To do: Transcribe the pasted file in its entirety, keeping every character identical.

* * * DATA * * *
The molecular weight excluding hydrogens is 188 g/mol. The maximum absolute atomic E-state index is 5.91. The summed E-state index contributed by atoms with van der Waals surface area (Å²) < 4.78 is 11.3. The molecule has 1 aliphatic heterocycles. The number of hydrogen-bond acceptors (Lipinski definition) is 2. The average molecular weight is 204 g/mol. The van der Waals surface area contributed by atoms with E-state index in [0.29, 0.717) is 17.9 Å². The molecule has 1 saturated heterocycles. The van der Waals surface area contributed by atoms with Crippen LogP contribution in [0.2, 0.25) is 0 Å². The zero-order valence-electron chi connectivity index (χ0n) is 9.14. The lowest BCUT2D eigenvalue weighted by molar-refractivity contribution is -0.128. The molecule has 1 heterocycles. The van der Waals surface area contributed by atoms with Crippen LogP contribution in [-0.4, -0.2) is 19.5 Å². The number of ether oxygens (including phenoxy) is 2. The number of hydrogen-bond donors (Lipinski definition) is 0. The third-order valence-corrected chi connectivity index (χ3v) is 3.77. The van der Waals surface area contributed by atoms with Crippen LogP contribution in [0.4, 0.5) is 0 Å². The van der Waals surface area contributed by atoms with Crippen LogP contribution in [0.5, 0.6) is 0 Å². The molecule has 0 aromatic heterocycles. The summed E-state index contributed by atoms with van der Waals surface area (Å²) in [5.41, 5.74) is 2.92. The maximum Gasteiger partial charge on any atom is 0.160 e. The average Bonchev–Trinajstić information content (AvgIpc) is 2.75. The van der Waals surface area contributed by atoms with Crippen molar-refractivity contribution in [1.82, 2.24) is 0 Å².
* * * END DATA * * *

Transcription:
The molecular weight excluding hydrogens is 188 g/mol. The maximum absolute atomic E-state index is 5.91. The summed E-state index contributed by atoms with van der Waals surface area (Å²) < 4.78 is 11.3. The molecule has 1 aliphatic heterocycles. The number of hydrogen-bond acceptors (Lipinski definition) is 2. The average molecular weight is 204 g/mol. The van der Waals surface area contributed by atoms with E-state index in [0.29, 0.717) is 17.9 Å². The molecule has 1 saturated heterocycles. The van der Waals surface area contributed by atoms with Crippen LogP contribution in [0.2, 0.25) is 0 Å². The zero-order valence-electron chi connectivity index (χ0n) is 9.14. The lowest BCUT2D eigenvalue weighted by molar-refractivity contribution is -0.128. The molecule has 1 heterocycles. The van der Waals surface area contributed by atoms with Crippen LogP contribution in [-0.4, -0.2) is 19.5 Å². The number of ether oxygens (including phenoxy) is 2. The number of hydrogen-bond donors (Lipinski definition) is 0. The third-order valence-corrected chi connectivity index (χ3v) is 3.77. The van der Waals surface area contributed by atoms with Crippen LogP contribution in [0.4, 0.5) is 0 Å². The van der Waals surface area contributed by atoms with Crippen LogP contribution in [0.5, 0.6) is 0 Å². The molecule has 0 aromatic heterocycles. The summed E-state index contributed by atoms with van der Waals surface area (Å²) in [5.41, 5.74) is 2.92. The maximum Gasteiger partial charge on any atom is 0.160 e. The average Bonchev–Trinajstić information content (AvgIpc) is 2.75. The van der Waals surface area contributed by atoms with Crippen molar-refractivity contribution in [1.82, 2.24) is 0 Å².